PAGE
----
No matter what activity or sport you pursue—on both the participation and instructional sides—there are a myriad of sport-specific training exercises/activities that are exclusive to that sport or activity.  For example, let’s consider “throwing:” The exercises necessary to train for throwing a baseball are somewhat different from those necessary to throw a football.  Within baseball, consider the different throwing motions for a left-side-of-the-infield fielder, a centerfielder, a pitcher and a catcher. 

Respect and study Specificity of Training, both between different sports, and within the same sport!!    

BT:  One of his favorite sayings regarding skill acquisition and retention is:  “Tell me, I’ll forget.”  “Show me, I’ll forget.”  “Involve me, I’ll remember.”

WOW!!  Great saying; great challenge (to the trainer and/or coach).  Think back and reflect on your teaching methods. I realize that everyone may learn a little differently, but to approach skill acquisition with a learn-by-doing approach is not a bad way to start.  Make your clients/athletes take responsibility for their actions; challenge and build their sense of kinesthetic awareness.  Good chance you won’t be hearing, “I forgot how I’m supposed to do that” nearly as often.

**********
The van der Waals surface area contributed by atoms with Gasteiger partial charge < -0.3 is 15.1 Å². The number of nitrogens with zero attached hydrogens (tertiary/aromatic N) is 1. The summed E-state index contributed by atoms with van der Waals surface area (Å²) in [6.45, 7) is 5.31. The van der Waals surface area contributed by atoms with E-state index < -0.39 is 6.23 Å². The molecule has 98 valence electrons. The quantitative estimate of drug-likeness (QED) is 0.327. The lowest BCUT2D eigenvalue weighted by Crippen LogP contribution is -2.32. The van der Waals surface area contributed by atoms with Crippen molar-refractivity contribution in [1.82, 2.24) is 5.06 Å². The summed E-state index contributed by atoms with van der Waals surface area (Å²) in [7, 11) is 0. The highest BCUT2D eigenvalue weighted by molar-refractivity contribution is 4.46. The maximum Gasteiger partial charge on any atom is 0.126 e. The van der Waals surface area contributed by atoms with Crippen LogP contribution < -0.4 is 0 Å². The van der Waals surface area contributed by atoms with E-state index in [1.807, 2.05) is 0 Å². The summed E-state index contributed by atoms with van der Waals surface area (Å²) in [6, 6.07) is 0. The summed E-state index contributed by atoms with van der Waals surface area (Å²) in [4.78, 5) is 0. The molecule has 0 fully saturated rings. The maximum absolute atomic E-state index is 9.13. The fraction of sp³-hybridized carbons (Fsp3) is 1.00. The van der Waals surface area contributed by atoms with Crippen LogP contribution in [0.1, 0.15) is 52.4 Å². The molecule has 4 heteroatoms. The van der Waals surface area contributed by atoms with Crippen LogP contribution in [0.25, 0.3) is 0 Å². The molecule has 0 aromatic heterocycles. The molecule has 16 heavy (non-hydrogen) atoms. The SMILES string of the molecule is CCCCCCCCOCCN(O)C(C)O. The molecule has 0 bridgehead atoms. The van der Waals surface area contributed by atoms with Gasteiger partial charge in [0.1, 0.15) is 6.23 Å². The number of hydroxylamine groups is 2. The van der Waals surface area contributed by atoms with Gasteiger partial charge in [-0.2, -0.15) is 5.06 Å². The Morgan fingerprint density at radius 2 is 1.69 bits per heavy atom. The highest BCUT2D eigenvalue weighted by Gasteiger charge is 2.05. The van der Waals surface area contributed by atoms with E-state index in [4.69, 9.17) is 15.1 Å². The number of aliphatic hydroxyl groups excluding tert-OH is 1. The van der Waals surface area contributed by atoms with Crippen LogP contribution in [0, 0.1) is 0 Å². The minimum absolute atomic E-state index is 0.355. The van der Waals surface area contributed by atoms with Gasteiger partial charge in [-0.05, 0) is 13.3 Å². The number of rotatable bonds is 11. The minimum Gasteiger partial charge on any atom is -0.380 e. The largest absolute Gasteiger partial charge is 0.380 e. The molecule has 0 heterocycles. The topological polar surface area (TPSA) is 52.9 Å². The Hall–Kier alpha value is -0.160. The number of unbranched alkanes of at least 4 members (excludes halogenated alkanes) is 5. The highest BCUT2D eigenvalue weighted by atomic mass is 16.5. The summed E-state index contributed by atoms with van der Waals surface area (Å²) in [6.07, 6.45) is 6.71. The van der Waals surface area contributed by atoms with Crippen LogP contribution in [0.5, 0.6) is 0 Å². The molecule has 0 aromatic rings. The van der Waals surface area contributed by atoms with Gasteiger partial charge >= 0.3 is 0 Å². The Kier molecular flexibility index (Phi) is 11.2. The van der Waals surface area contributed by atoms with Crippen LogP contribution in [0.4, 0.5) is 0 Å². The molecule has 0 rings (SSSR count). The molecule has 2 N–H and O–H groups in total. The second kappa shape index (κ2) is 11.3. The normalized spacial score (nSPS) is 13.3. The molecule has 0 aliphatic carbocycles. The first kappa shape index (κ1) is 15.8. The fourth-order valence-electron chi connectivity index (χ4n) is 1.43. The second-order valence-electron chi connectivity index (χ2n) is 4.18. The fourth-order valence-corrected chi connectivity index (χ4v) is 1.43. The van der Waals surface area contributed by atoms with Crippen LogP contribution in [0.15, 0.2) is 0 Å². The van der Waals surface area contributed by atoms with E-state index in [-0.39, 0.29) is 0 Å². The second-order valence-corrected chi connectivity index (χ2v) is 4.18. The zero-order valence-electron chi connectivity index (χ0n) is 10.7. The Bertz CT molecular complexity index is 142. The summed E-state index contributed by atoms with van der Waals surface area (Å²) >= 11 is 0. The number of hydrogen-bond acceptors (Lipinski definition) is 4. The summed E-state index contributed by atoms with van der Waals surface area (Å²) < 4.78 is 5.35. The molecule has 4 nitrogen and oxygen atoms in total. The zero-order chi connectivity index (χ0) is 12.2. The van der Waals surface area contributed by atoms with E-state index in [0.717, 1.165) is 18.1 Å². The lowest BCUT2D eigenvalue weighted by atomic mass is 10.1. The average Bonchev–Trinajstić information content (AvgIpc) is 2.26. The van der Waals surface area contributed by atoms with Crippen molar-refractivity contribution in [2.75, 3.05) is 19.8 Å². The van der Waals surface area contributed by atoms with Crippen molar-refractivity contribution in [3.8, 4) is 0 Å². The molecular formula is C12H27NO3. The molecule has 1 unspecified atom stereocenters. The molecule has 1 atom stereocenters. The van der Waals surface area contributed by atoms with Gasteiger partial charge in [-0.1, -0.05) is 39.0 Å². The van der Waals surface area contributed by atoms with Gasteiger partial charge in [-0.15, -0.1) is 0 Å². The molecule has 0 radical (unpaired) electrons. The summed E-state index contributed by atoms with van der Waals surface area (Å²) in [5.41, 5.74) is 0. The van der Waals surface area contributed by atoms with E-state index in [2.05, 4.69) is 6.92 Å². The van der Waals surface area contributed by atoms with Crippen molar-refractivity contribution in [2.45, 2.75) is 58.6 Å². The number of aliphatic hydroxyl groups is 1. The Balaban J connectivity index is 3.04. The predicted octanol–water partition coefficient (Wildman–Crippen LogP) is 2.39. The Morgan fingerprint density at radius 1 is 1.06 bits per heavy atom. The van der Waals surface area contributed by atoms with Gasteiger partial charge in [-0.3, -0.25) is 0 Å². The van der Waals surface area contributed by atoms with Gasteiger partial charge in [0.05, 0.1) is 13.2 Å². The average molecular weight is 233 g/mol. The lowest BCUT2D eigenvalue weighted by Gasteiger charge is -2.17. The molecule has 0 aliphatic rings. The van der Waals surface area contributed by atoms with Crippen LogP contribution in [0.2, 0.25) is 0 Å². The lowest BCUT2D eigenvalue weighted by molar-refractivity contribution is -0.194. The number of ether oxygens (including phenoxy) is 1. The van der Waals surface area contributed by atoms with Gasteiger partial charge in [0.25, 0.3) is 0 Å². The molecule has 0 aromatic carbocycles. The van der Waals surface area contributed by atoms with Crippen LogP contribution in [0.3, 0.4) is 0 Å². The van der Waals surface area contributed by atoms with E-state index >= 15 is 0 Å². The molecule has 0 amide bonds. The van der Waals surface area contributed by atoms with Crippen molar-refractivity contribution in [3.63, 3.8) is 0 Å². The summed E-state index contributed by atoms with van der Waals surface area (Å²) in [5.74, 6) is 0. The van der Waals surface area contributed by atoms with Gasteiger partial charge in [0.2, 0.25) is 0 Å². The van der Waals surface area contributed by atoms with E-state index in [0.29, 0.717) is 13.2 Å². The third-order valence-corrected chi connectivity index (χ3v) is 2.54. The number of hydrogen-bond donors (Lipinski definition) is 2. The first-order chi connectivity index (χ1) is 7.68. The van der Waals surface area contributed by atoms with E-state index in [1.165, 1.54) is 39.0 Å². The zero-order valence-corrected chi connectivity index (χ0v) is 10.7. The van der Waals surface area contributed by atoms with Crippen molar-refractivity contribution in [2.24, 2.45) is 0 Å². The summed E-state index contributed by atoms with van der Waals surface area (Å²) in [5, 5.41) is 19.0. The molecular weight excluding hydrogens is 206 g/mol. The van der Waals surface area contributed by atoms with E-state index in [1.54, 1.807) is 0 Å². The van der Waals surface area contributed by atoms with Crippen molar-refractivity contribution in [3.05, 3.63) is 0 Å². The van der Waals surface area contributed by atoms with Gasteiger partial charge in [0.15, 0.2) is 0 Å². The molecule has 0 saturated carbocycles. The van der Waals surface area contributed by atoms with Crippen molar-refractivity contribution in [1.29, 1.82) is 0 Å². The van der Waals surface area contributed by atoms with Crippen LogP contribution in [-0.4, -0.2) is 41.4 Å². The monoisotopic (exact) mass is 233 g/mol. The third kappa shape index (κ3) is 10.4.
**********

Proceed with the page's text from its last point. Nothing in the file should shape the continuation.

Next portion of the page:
BT: We coach all the kids the same—the best to worst.  It’s all about having fun and making each kid the best they can be.

Do you work with and coach each member/client the same?  Do you help each person find the “fun” in working out?  Do you work with each person to help them become the best they can be?  Ask yourself these types of questions while considering the broad-spectrum of exercisers you come in contact with.  Hopefully, your answer to all of the above is YES.  If your answer is no, don’t offer yourself up to, and fake it with, those you really don’t care to work with.  If you are constantly looking at your watch (during their workout) or secretly checking your e-mails and text messages—that person/client is not for you!

Never underestimate the life-impact you can have on ANYONE if you give them100% of your best effort!  Frequently, it’s those in the worst shape who appreciate your help the most, and will refer their family, friends and colleagues to you.  For me, the ultimate compliment I ever received from a training client is, “You saved my life!”   

BT: I told my kids, if you want to play a sport you must go to every practice and go to every game.  If you can’t make that commitment, don’t start.  Quitting before the end of the season is not an option.  My message to parents is to pick a sport (or a few sports) for/with your kids and make them stick to it (them)! 

The only difference between Bucky’s challenge to his kids and the fitness world’s challenge to our exercisers is that the “game” of fitness is one LONG season.  Let’s translate Bucky’s challenge to fitness-world speak: